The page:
The survey was administered through social networks (Facebook and Twitter). In an effort to maximize the response rate, an invitation to participate in the survey was distributed on three different occasions with one-week interval be-tween invitations. A link to the survey site database was included in the invitation.
Our study identified variability in the management of the intervention after CTR by occupational and physical therapists in different countries.
A total of 78 questionnaires were returned. It is impossible to determine the response rate because survey participation was solicited via the Internet through social media. Of the respondents, 61.5% (48) were physical therapists and the remaining 38.5% (30) were occupational therapists representing 21 different countries. The highest country represented was Spain with 31% (24). The majority of respondents 54% (42) indicated that they were employed in private practice. Twenty-seven percent (21) respondents indicated that they had been practicing between 2-5 years and 76% (59) reported that they treated less than ten patients that received carpal tunnel release in a month.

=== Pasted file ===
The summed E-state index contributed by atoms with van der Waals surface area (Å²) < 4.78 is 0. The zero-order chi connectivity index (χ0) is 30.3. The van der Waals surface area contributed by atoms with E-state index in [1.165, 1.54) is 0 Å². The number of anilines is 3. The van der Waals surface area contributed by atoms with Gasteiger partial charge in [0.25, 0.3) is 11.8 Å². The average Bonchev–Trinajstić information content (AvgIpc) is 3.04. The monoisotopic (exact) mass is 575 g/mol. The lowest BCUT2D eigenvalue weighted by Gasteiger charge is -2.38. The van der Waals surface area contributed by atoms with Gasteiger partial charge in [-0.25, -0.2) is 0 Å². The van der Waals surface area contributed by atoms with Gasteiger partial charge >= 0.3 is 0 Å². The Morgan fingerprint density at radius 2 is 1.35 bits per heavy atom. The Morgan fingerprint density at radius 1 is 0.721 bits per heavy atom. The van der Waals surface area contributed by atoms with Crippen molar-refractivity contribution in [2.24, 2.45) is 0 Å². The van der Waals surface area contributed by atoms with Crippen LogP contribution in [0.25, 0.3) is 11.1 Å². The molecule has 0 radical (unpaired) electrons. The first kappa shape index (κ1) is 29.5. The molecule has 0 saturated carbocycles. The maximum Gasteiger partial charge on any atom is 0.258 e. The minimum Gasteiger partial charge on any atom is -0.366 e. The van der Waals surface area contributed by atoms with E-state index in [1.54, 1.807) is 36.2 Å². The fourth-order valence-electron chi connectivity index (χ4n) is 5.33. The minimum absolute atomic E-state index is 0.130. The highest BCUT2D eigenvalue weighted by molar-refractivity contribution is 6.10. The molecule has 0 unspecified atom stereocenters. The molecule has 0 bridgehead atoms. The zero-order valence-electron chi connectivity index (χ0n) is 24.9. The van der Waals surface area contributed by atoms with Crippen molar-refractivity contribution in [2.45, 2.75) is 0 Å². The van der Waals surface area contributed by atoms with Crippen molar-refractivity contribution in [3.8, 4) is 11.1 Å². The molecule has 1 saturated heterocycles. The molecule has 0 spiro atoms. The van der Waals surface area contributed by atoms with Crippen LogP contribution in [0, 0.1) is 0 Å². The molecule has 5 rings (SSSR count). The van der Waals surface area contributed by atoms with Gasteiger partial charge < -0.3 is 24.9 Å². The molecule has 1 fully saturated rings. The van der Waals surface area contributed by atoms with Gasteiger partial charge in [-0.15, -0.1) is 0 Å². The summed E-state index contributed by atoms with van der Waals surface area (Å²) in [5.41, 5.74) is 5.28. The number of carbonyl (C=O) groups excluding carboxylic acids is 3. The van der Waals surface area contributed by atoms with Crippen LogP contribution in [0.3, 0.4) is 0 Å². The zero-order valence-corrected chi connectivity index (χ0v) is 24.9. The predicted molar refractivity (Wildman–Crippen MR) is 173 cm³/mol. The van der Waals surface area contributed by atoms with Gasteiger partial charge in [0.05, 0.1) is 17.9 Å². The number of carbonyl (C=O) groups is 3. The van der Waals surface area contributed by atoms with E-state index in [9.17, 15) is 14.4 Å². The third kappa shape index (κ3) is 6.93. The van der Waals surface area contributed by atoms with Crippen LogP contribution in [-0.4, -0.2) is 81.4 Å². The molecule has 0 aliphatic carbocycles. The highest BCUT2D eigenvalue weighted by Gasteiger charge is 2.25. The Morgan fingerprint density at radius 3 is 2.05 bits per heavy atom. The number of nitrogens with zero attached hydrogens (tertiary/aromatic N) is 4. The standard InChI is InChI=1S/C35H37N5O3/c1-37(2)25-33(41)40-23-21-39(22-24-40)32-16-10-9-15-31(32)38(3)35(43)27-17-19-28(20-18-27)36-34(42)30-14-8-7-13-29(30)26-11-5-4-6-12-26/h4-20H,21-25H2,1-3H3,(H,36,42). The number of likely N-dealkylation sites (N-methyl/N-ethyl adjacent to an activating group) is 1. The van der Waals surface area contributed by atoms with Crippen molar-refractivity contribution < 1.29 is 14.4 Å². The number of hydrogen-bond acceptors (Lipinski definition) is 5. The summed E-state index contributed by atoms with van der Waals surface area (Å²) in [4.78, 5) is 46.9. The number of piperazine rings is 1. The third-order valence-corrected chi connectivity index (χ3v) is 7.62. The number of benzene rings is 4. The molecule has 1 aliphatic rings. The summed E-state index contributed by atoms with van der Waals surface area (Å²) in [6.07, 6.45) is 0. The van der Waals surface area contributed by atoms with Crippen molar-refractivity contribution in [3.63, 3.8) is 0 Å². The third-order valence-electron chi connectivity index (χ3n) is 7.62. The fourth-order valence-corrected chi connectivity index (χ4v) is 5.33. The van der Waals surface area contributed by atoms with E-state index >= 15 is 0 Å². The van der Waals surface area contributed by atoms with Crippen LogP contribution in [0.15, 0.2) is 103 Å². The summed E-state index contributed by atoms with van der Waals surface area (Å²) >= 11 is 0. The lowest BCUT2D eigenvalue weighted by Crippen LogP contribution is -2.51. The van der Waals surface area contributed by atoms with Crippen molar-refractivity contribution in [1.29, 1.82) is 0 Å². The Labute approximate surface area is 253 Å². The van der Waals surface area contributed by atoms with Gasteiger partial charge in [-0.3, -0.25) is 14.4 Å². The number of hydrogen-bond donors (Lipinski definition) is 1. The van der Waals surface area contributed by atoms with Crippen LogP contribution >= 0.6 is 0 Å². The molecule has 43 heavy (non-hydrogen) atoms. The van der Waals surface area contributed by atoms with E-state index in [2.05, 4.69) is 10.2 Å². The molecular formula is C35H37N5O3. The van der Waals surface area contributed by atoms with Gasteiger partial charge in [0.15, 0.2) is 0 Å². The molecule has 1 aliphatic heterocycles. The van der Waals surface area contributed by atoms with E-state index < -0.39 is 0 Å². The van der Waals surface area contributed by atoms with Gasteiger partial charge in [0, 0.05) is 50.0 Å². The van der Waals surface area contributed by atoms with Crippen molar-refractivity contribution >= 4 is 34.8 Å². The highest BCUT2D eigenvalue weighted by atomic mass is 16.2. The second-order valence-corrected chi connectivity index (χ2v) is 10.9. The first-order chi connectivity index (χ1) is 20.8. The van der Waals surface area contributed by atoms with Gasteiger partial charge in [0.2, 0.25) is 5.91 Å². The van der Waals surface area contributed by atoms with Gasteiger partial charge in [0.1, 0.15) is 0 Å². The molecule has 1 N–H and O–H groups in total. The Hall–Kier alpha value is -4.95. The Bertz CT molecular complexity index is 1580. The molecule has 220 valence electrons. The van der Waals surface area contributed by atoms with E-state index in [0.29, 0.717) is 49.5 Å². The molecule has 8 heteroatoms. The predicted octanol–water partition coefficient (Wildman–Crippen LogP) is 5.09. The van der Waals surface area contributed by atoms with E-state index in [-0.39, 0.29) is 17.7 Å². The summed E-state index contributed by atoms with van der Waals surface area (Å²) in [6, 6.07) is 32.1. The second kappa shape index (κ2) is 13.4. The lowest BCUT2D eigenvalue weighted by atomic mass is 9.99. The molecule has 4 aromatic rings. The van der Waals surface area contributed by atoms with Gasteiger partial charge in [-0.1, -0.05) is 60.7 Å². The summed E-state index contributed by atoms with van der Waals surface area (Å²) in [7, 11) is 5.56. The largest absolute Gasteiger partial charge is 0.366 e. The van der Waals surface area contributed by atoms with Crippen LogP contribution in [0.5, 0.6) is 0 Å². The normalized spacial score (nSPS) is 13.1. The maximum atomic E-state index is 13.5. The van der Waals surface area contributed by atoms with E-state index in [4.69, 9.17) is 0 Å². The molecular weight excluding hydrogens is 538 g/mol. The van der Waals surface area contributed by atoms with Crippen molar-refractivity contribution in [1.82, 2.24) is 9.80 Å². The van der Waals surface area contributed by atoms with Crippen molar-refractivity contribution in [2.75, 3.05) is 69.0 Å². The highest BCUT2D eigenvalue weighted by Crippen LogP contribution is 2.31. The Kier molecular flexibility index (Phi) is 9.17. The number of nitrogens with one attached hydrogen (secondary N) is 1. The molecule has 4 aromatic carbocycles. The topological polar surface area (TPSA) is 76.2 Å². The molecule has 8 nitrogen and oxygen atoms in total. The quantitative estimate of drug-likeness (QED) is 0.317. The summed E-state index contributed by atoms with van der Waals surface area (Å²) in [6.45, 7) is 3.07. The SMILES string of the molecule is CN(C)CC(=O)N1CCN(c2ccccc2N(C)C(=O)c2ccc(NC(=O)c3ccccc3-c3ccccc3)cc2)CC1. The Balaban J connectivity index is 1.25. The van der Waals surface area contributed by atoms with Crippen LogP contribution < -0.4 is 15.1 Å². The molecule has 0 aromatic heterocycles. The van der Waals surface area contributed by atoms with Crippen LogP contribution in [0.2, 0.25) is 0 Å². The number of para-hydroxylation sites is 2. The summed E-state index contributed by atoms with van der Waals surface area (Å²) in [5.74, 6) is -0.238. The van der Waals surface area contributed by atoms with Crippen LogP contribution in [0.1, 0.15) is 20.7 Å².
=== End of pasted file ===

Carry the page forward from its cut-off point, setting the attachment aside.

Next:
Regarding the different therapeutic interventions used by therapists in the first two weeks after CTR, sensory reeducation and exercises were the reported treatments for 44.9% (35) of the participants. Sixty-nine (54) respondents indicated that patient education was an essential part of therapeutic process but only 30.8% (24) instruct the patients regarding an orthotics weaning program. Regarding modalities, ice therapy was the technique used by 44% (35) respondents. Seventy-six percent of the respondents (59) used neural mobilization and 85% (66) prescribed home exercises as part of their rehabilitation pro-gram (Table 2).
|Where does your clinical practice usually take place?||Private practice||42, (54%)|
|Years of experience||2-5 yrs||21, (27%)|
|How many patients after carpal tunnel release do you treat in a month?||<10||59, (76%)|
|Profession||Physical Therapist||48, (62%)|
|Regarding intervention techniques immediately post operatory: Indicate the different techniques you used in the first two weeks post- op||Sensory reeducation exercises||35, (45%)|
|Intervention techniques used after two weeks post operatory: Indicate the different techniques you used after two weeks post- op.||Patient education||54, (69%)|
|Does your intervention plan include an orthotics weaning program after carpal tunnel syndrome release?||I use an orthosis weaning program||24, (31%)|
|Please, if your intervention plan does include an orthosis wearing program and Indicate your use of orthotics (please check all that apply):||I use both custom and pre-fabricated orthotics||18, (23%)|
|Indicate your typical instruction for the wearing frequency and duration of the orthotics.||Night only||20, (26%)|